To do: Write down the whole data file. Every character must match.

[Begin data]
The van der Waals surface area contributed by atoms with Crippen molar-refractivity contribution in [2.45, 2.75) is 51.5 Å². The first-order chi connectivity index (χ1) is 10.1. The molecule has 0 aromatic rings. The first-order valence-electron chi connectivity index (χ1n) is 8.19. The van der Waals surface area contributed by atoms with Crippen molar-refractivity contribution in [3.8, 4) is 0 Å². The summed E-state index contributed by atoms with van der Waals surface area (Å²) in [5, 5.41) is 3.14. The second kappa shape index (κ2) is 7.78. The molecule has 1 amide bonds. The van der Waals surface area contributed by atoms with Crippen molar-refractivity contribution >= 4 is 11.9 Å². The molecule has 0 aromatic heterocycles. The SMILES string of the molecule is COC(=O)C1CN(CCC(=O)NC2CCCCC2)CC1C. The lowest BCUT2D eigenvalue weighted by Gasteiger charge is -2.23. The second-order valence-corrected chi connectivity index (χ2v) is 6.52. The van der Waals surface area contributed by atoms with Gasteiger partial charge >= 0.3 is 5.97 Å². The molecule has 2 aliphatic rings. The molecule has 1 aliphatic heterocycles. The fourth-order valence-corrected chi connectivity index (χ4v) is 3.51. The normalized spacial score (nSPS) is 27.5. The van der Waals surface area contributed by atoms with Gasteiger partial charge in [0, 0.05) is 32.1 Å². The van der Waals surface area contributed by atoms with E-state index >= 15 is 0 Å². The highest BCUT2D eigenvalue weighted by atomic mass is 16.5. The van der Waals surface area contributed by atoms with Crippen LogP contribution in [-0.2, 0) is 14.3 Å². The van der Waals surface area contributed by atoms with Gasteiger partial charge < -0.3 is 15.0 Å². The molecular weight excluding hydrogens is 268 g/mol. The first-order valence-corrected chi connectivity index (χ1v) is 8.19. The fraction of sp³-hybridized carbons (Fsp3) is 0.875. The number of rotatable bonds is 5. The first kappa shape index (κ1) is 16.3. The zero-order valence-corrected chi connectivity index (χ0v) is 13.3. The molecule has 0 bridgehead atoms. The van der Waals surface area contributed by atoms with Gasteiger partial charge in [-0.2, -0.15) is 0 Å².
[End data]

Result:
The van der Waals surface area contributed by atoms with Crippen molar-refractivity contribution in [2.45, 2.75) is 51.5 Å². The first-order chi connectivity index (χ1) is 10.1. The molecule has 0 aromatic rings. The first-order valence-electron chi connectivity index (χ1n) is 8.19. The van der Waals surface area contributed by atoms with Crippen molar-refractivity contribution in [3.8, 4) is 0 Å². The summed E-state index contributed by atoms with van der Waals surface area (Å²) in [5, 5.41) is 3.14. The second kappa shape index (κ2) is 7.78. The molecule has 1 amide bonds. The van der Waals surface area contributed by atoms with Crippen molar-refractivity contribution >= 4 is 11.9 Å². The molecule has 0 aromatic heterocycles. The SMILES string of the molecule is COC(=O)C1CN(CCC(=O)NC2CCCCC2)CC1C. The lowest BCUT2D eigenvalue weighted by Gasteiger charge is -2.23. The second-order valence-corrected chi connectivity index (χ2v) is 6.52. The van der Waals surface area contributed by atoms with Gasteiger partial charge >= 0.3 is 5.97 Å². The molecule has 2 aliphatic rings. The molecule has 1 aliphatic heterocycles. The fourth-order valence-corrected chi connectivity index (χ4v) is 3.51. The normalized spacial score (nSPS) is 27.5. The van der Waals surface area contributed by atoms with Gasteiger partial charge in [0, 0.05) is 32.1 Å². The van der Waals surface area contributed by atoms with E-state index >= 15 is 0 Å². The highest BCUT2D eigenvalue weighted by atomic mass is 16.5. The van der Waals surface area contributed by atoms with Crippen LogP contribution in [-0.2, 0) is 14.3 Å². The van der Waals surface area contributed by atoms with Gasteiger partial charge < -0.3 is 15.0 Å². The molecular weight excluding hydrogens is 268 g/mol. The first-order valence-corrected chi connectivity index (χ1v) is 8.19. The fraction of sp³-hybridized carbons (Fsp3) is 0.875. The number of rotatable bonds is 5. The first kappa shape index (κ1) is 16.3. The zero-order valence-corrected chi connectivity index (χ0v) is 13.3. The molecule has 0 bridgehead atoms. The van der Waals surface area contributed by atoms with Gasteiger partial charge in [-0.2, -0.15) is 0 Å².